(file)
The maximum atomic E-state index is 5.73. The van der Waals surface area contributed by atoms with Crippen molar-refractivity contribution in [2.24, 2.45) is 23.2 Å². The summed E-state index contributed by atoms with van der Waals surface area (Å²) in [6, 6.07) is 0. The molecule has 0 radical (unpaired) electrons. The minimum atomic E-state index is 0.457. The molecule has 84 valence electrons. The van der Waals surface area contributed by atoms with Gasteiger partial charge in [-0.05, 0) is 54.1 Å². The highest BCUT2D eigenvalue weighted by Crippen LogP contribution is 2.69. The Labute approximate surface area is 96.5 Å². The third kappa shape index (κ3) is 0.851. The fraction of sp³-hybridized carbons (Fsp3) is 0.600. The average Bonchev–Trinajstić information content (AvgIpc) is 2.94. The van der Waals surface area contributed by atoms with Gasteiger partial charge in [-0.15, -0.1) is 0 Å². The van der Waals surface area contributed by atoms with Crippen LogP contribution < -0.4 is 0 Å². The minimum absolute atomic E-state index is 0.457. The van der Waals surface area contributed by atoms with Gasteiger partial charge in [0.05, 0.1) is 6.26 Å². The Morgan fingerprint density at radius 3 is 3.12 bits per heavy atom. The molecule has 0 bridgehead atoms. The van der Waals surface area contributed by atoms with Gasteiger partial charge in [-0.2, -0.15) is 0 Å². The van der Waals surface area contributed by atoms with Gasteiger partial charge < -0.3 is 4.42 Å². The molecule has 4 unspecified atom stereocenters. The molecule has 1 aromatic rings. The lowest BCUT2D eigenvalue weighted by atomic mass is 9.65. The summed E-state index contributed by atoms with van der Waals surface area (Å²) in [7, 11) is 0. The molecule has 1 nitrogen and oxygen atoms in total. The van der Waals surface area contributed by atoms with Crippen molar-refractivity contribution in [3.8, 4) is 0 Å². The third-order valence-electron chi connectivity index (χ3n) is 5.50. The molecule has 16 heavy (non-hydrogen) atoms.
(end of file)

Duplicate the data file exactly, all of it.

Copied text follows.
The maximum atomic E-state index is 5.73. The van der Waals surface area contributed by atoms with Crippen molar-refractivity contribution in [2.24, 2.45) is 23.2 Å². The summed E-state index contributed by atoms with van der Waals surface area (Å²) in [6, 6.07) is 0. The molecule has 0 radical (unpaired) electrons. The minimum atomic E-state index is 0.457. The molecule has 84 valence electrons. The van der Waals surface area contributed by atoms with Gasteiger partial charge in [-0.05, 0) is 54.1 Å². The highest BCUT2D eigenvalue weighted by Crippen LogP contribution is 2.69. The Labute approximate surface area is 96.5 Å². The third kappa shape index (κ3) is 0.851. The fraction of sp³-hybridized carbons (Fsp3) is 0.600. The average Bonchev–Trinajstić information content (AvgIpc) is 2.94. The van der Waals surface area contributed by atoms with Gasteiger partial charge in [-0.15, -0.1) is 0 Å². The van der Waals surface area contributed by atoms with Crippen LogP contribution < -0.4 is 0 Å². The minimum absolute atomic E-state index is 0.457. The van der Waals surface area contributed by atoms with Gasteiger partial charge in [0.05, 0.1) is 6.26 Å². The Morgan fingerprint density at radius 3 is 3.12 bits per heavy atom. The molecule has 0 bridgehead atoms. The van der Waals surface area contributed by atoms with Gasteiger partial charge in [-0.2, -0.15) is 0 Å². The van der Waals surface area contributed by atoms with Gasteiger partial charge < -0.3 is 4.42 Å². The molecule has 4 unspecified atom stereocenters. The molecule has 1 aromatic rings. The lowest BCUT2D eigenvalue weighted by atomic mass is 9.65. The summed E-state index contributed by atoms with van der Waals surface area (Å²) in [7, 11) is 0. The molecule has 1 nitrogen and oxygen atoms in total. The van der Waals surface area contributed by atoms with Crippen molar-refractivity contribution in [3.8, 4) is 0 Å². The third-order valence-electron chi connectivity index (χ3n) is 5.50. The molecule has 16 heavy (non-hydrogen) atoms.